This is so that more children can be as well prepared academically as they are personally and socially for Year 1.
All staff expect pupils to behave well. Staff and pupils understand the school's new behaviour system, and rules are applied fairly.
Sometimes learning is interrupted when pupils try to disrupt others. This happens when teachers do not ensure that tasks match pupils' needs well enough. Leaders are working hard to reduce the number of fixed-term exclusions, but the number of these remains high.
Leaders are also working hard to improve attendance. This is improving, but some pupils do not attend as often as they should.
Leaders have introduced a new curriculum to promote pupils' personal development.
They have increased the opportunities pupils have to learn about different cultures and religions. Visits to places of interest including museums and galleries enhance topics. This new approach is in the early stages of development, and it is too soon to see how successful this is.
Leaders have plans in place to further promote British values. At the moment pupils' understanding of these values is limited.
Leaders and governors are committed to improving the school.
Staff welcome the recent changes. They agree that the changes have been well managed so that they have not created additional workload. Staff told inspectors that they are happy to work at the school because they are well supported.
They share a sense that things are getting much better.
The arrangements for safeguarding are effective.
Leaders ensure that the right checks are carried out on any staff or volunteers who work at the school.
All staff receive regular up-to-date training. They know how to spot the signs that a child might be at risk. Staff report any concerns they have promptly.
Leaders know the needs of the most vulnerable pupils and their families. They work well with a range of agencies to ensure that pupils get the help they need. Records are stored securely and include relevant, detailed information.
They show that leaders respond swiftly to any concerns about a pupil's safety or well-being.
What does the school need to do to improve?
(Information for the school and appropriate authority)
The senior leadership team has brought about stability and improvement at the school. However, current arrangements are in place until August 2020 and future plans are not yet secure.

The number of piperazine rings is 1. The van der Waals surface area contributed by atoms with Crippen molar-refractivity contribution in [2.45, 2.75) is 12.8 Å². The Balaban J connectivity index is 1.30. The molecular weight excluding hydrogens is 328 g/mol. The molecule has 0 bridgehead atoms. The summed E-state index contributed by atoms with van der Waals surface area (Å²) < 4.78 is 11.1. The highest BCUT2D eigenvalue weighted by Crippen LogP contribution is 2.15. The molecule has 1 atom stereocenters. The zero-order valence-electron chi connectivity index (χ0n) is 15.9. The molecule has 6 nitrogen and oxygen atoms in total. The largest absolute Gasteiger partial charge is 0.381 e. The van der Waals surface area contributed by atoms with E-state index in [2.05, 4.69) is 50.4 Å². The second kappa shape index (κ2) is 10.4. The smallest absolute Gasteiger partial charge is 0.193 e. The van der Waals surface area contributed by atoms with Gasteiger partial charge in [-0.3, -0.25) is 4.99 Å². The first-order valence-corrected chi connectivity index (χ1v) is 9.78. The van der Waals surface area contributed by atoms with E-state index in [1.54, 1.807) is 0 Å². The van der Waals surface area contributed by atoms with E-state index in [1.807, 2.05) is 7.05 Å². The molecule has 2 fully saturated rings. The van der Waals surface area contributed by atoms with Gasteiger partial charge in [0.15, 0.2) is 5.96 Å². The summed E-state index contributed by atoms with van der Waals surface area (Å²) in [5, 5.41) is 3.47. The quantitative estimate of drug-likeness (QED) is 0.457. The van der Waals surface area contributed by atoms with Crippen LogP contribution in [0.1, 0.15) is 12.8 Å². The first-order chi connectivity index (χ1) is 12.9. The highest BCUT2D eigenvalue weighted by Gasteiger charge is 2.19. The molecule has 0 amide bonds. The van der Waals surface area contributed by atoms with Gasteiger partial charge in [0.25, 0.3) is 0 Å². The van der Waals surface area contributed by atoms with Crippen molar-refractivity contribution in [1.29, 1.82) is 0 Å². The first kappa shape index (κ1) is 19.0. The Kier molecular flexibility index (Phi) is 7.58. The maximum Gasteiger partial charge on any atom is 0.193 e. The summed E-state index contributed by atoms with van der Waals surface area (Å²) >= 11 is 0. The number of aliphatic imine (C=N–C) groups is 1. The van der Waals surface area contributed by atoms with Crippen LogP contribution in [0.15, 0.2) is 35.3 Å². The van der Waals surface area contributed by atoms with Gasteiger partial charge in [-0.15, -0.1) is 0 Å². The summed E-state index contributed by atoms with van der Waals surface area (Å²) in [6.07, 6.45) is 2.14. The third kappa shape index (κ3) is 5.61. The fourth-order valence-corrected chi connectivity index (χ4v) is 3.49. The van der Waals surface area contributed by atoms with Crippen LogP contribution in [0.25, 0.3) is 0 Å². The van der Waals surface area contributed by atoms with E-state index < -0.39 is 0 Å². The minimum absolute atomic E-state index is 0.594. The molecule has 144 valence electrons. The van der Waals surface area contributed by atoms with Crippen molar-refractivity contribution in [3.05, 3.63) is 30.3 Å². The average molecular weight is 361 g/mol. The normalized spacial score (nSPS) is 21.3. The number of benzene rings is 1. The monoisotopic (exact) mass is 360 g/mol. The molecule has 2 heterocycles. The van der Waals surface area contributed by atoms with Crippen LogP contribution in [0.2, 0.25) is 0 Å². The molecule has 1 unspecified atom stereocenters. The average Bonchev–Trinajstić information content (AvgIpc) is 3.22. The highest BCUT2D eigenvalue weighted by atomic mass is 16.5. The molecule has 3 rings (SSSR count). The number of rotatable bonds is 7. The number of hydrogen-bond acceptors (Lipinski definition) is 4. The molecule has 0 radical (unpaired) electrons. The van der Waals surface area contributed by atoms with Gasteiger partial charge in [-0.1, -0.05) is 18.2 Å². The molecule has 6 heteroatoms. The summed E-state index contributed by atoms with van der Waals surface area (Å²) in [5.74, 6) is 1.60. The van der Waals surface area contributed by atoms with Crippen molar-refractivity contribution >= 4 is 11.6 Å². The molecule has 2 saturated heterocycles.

Governors should ensure that they continue to work with the local authority so that plans are put in place to address this as soon as possible. . Subject leaders rely currently on the support of more experienced subject leaders from another school.
Subject leaders should continue to develop their skills, knowledge and experience. This will allow them to have a positive impact on the quality of education in their own subjects. .
The proportion of pupils who achieved the expected standard in the phonics screening check at the end of Year 1 improved last year. However, the least able pupils in key stage 1 and those in key stage 2 who have not achieved the standard in the phonics screening check are not supported well enough to improve their reading. Some staff need further training to support these pupils.
In addition, the lowest attaining pupils' reading books should be closely matched to their phonics knowledge. . Pupils' progress in mathematics by the end of key stage 2 has been weak in recent years.
Leaders have provided training so that teachers know what should be taught in each year group. Leaders should ensure that teachers make better use of assessment information, so that teachers plan work that meets the needs of all pupils including those with SEND and the most able. .
Leaders have introduced a new ambitious curriculum that is well sequenced in all subjects. This needs to be implemented consistently well throughout the school, so that pupils build their knowledge and skills in a wide range of subjects. .
Leaders have introduced a new approach to how they promote pupils' personal development. This is in the early stages. Leaders should make checks on how well this new approach is being implemented throughout the school.
. Attendance remains below average. Leaders should continue with the work they have started to address this, so that more pupils attend school each day.